We’ve all observed instances of how media portrayals of female politicians are different than that of their male counterparts. Linda Trimble goes beyond the anecdotes and conducts rigorous, in-depth research on the press coverage of these women.
Trimble is a political science professor at the U of A and she talks to us about her new book, Ms. Prime Minister: Gender, Media, and Leadership and her analysis of 2,500 newspaper articles in the Globe & Mail.
In her book, Trimble looks at four female prime ministers, in Canada, New Zealand, and Australia. The award for the country with the most sexist coverage of a female politician goes to…Australia. Trimble examines how the country’s first female prime minister, Julia Gillard, was accused of starting a “gender war” for a history-making speech about a political opponent’s history of misogyny.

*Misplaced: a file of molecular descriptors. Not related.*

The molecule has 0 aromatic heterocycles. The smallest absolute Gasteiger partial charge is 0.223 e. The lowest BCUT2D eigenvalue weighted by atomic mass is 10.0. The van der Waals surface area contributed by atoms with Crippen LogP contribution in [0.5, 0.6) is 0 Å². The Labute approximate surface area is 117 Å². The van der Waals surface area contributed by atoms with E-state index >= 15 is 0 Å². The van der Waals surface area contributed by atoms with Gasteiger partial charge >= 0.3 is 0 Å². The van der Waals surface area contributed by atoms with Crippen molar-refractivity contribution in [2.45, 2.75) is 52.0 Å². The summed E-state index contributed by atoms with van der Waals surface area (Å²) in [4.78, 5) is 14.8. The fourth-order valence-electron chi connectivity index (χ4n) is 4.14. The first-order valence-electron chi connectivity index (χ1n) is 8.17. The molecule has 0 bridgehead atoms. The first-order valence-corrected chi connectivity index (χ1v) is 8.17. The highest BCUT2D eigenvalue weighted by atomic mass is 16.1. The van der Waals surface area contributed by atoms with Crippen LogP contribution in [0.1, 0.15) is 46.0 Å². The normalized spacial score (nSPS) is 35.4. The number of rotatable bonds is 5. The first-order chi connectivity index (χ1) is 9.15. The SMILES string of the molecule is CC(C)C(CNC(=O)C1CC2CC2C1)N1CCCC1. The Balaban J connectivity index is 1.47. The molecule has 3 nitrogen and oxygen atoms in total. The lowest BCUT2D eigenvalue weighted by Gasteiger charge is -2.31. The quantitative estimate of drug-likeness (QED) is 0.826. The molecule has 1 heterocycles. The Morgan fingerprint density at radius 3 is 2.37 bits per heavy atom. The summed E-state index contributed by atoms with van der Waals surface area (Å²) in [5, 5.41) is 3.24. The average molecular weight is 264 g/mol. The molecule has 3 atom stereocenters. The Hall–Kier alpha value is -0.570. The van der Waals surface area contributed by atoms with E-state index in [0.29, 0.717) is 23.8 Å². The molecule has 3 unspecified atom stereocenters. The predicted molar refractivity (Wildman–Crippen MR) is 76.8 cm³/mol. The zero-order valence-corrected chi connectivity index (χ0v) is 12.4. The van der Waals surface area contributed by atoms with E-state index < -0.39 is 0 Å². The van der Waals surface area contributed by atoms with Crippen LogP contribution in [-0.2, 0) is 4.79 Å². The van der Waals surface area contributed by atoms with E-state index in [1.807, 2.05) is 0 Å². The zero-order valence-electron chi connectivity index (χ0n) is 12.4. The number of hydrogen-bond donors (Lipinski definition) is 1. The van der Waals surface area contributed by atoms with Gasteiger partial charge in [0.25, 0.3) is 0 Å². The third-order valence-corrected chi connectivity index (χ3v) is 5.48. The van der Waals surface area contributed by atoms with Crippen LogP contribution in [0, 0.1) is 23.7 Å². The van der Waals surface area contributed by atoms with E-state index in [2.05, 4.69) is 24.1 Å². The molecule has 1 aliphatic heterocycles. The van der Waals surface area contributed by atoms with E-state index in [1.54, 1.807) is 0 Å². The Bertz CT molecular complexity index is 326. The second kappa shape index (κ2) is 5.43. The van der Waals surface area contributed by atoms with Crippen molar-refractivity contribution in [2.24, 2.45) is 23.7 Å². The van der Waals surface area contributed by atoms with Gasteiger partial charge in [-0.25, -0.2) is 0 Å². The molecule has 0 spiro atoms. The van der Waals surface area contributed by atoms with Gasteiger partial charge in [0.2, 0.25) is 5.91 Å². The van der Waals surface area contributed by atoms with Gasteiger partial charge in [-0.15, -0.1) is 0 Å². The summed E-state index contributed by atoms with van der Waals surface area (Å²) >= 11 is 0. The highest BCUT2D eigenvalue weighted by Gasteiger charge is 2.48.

Trimble also breaks down the media coverage of female federal leadership candidates in Canada, going back to 1975 when Rosemary Brown ran for the top job with the NDP. Trimble found that women were more likely to be “personalized” in media coverage than men — but only on three indicators: their marital status; their level of sexual attractiveness; and their looks.
She talks about how women pursuing positions of leadership need to figure out ways to “position their quest as heroic,” in order to own the narrative surrounding their leadership runs.
We also talk about New Zealand Prime Minister Jacinda Ardern, who recently announced her pregnancy. An article from the Guardian on the announcement was refreshing. It is posted below.